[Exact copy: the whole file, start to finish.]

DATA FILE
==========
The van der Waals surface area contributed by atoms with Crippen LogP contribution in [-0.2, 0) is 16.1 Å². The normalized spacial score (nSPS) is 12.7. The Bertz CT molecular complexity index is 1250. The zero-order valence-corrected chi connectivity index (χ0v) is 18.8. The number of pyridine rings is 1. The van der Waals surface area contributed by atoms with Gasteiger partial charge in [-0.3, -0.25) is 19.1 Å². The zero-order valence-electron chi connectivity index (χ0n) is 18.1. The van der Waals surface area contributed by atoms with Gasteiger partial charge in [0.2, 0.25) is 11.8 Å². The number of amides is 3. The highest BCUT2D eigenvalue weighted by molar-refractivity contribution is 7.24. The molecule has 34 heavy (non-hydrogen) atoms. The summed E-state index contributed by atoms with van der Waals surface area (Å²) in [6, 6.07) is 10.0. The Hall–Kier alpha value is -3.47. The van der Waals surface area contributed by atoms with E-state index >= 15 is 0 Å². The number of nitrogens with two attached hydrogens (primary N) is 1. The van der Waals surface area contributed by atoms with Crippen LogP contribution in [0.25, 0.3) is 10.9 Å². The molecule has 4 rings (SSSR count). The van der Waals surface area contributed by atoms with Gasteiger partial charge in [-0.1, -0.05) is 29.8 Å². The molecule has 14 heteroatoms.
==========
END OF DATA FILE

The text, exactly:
The van der Waals surface area contributed by atoms with Crippen LogP contribution in [-0.2, 0) is 16.1 Å². The normalized spacial score (nSPS) is 12.7. The Bertz CT molecular complexity index is 1250. The zero-order valence-corrected chi connectivity index (χ0v) is 18.8. The number of pyridine rings is 1. The van der Waals surface area contributed by atoms with Gasteiger partial charge in [-0.3, -0.25) is 19.1 Å². The zero-order valence-electron chi connectivity index (χ0n) is 18.1. The van der Waals surface area contributed by atoms with Gasteiger partial charge in [0.2, 0.25) is 11.8 Å². The number of amides is 3. The highest BCUT2D eigenvalue weighted by molar-refractivity contribution is 7.24. The molecule has 34 heavy (non-hydrogen) atoms. The summed E-state index contributed by atoms with van der Waals surface area (Å²) in [6, 6.07) is 10.0. The Hall–Kier alpha value is -3.47. The van der Waals surface area contributed by atoms with E-state index >= 15 is 0 Å². The number of nitrogens with two attached hydrogens (primary N) is 1. The van der Waals surface area contributed by atoms with Crippen LogP contribution in [0.25, 0.3) is 10.9 Å². The molecule has 4 rings (SSSR count). The van der Waals surface area contributed by atoms with Gasteiger partial charge in [-0.1, -0.05) is 29.8 Å². The molecule has 14 heteroatoms.